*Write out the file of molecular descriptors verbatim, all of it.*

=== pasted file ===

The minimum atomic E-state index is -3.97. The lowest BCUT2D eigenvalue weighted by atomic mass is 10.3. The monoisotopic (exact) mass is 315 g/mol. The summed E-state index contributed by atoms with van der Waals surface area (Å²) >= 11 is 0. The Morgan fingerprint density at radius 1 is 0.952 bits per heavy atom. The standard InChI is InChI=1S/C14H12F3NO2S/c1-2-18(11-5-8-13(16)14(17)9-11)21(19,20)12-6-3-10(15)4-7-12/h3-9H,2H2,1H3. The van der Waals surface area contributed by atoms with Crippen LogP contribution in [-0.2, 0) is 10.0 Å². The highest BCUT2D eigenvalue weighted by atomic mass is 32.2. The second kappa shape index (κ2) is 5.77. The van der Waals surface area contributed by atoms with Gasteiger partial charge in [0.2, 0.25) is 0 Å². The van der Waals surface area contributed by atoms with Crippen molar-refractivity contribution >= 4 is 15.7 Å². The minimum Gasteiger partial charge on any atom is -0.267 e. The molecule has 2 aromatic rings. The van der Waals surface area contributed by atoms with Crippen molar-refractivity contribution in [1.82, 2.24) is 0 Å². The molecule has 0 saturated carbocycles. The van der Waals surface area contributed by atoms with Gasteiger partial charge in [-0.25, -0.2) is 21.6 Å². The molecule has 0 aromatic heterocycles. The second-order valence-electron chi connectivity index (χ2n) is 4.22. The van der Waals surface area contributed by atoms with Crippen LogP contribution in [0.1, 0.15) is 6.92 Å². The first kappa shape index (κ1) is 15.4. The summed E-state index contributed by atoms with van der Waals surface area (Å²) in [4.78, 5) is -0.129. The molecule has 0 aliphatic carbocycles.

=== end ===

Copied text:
The minimum atomic E-state index is -3.97. The lowest BCUT2D eigenvalue weighted by atomic mass is 10.3. The monoisotopic (exact) mass is 315 g/mol. The summed E-state index contributed by atoms with van der Waals surface area (Å²) >= 11 is 0. The Morgan fingerprint density at radius 1 is 0.952 bits per heavy atom. The standard InChI is InChI=1S/C14H12F3NO2S/c1-2-18(11-5-8-13(16)14(17)9-11)21(19,20)12-6-3-10(15)4-7-12/h3-9H,2H2,1H3. The van der Waals surface area contributed by atoms with Crippen LogP contribution in [-0.2, 0) is 10.0 Å². The highest BCUT2D eigenvalue weighted by atomic mass is 32.2. The second kappa shape index (κ2) is 5.77. The van der Waals surface area contributed by atoms with Gasteiger partial charge in [0.2, 0.25) is 0 Å². The van der Waals surface area contributed by atoms with Crippen molar-refractivity contribution >= 4 is 15.7 Å². The minimum Gasteiger partial charge on any atom is -0.267 e. The molecule has 2 aromatic rings. The van der Waals surface area contributed by atoms with Crippen molar-refractivity contribution in [1.82, 2.24) is 0 Å². The molecule has 0 saturated carbocycles. The van der Waals surface area contributed by atoms with Gasteiger partial charge in [-0.25, -0.2) is 21.6 Å². The molecule has 0 aromatic heterocycles. The second-order valence-electron chi connectivity index (χ2n) is 4.22. The van der Waals surface area contributed by atoms with Crippen LogP contribution in [0.1, 0.15) is 6.92 Å². The first kappa shape index (κ1) is 15.4. The summed E-state index contributed by atoms with van der Waals surface area (Å²) in [4.78, 5) is -0.129. The molecule has 0 aliphatic carbocycles.